Evolution of copy number variation in the rhesus macaque β-defensin region

2014-07-04T08:43:10Z (GMT) by Barbara Ottolini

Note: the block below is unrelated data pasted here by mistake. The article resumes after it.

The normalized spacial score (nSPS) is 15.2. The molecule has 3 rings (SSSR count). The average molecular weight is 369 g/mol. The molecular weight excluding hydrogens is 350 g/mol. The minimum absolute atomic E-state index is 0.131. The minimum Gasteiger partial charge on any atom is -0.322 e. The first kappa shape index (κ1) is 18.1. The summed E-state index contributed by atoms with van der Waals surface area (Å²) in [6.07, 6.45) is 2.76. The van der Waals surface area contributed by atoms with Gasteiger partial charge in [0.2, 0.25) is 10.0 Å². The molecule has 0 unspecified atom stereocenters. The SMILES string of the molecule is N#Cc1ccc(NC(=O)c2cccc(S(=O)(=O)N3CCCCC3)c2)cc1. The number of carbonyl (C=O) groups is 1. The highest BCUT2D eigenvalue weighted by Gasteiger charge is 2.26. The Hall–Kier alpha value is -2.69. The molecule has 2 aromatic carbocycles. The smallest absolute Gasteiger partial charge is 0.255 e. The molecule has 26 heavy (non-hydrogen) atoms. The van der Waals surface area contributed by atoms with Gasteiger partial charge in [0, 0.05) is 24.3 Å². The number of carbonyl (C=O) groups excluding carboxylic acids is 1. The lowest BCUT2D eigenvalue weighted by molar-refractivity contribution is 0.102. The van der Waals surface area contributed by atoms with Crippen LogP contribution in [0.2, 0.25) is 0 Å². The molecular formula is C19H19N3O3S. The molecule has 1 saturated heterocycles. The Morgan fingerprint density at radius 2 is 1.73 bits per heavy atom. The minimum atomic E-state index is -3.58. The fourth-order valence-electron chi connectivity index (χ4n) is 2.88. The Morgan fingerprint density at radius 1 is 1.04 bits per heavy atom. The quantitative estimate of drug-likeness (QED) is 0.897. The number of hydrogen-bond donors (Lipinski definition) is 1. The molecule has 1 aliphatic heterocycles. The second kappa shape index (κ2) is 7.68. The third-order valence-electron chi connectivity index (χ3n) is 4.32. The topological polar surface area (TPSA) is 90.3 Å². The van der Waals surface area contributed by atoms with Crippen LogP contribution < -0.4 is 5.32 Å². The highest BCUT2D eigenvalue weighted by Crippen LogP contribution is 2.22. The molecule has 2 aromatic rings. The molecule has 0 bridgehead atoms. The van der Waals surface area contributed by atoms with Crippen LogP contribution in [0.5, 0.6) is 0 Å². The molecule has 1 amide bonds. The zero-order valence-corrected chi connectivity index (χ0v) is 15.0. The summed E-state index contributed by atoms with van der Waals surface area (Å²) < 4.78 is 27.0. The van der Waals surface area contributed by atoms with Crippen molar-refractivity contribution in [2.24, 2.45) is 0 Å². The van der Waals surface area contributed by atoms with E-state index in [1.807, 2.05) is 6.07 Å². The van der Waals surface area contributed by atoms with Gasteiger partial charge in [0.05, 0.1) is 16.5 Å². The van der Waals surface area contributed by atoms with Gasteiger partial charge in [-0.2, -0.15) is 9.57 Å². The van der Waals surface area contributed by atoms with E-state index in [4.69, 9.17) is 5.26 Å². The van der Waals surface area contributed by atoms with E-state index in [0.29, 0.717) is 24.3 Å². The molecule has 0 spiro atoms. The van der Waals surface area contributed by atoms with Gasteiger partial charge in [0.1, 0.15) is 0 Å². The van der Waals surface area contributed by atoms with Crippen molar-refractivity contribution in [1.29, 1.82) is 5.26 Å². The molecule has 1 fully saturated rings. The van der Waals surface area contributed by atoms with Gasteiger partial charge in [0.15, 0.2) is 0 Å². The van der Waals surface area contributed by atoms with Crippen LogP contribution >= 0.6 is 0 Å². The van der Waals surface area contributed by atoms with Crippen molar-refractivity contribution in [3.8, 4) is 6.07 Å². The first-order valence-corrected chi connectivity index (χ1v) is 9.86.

Beta defensins are multifunctional secreted short peptides rapidly evolving in mammals. They present antibacterial and antiviral action in many species and possess immune cell signal activity, constituting a link between innate and adaptive immunity. In humans the β-defensin region is known to be copy number variable (CNV) and contains seven genes repeated as a block, with a diploid copy number between 1 and 12 and an approximate repeat length of 240kb but the extent and nature of CNV in other mammals remains poorly known. The rhesus macaque (Macaca mulatta) is the most widespread non-human primate, hence constituting a good model to study adaptation and its divergence time from the human lineage (~25MYA) presents enough sequence diversity to investigate mechanisms of copy number variation and evolution. Its genome has been sequenced, although there is poor assembly quality in repeated segments such as the β-defensin region. This thesis studied the genomic architecture of the rhesus macaque β-defensin region using a variety of methods (aCGH, PCR-based methods, BAC library screening and cytogenetic approaches) with the aim of overcoming the limitations of the assembly and of determining the copy number distribution for this region. Evidences are here provided that only the region containing DEFB2L gene (orthologue to human DEFB4) is CNV, with a diploid copy number between 2 and 11, with a repeat size of 20kb, while the rest of the cluster shows no variation. This could represent a case where the same area prone to copy number variation evolved to present a different copy number unit structure in two different lineages, still converging in the same copy number distribution for the possible effect of similar functional constraints. Also, evidences of non-synonymous variations are shown for the DEFB2L gene, suggestive of the different evolutionary pattern followed by the rhesus macaque β-defensin region.




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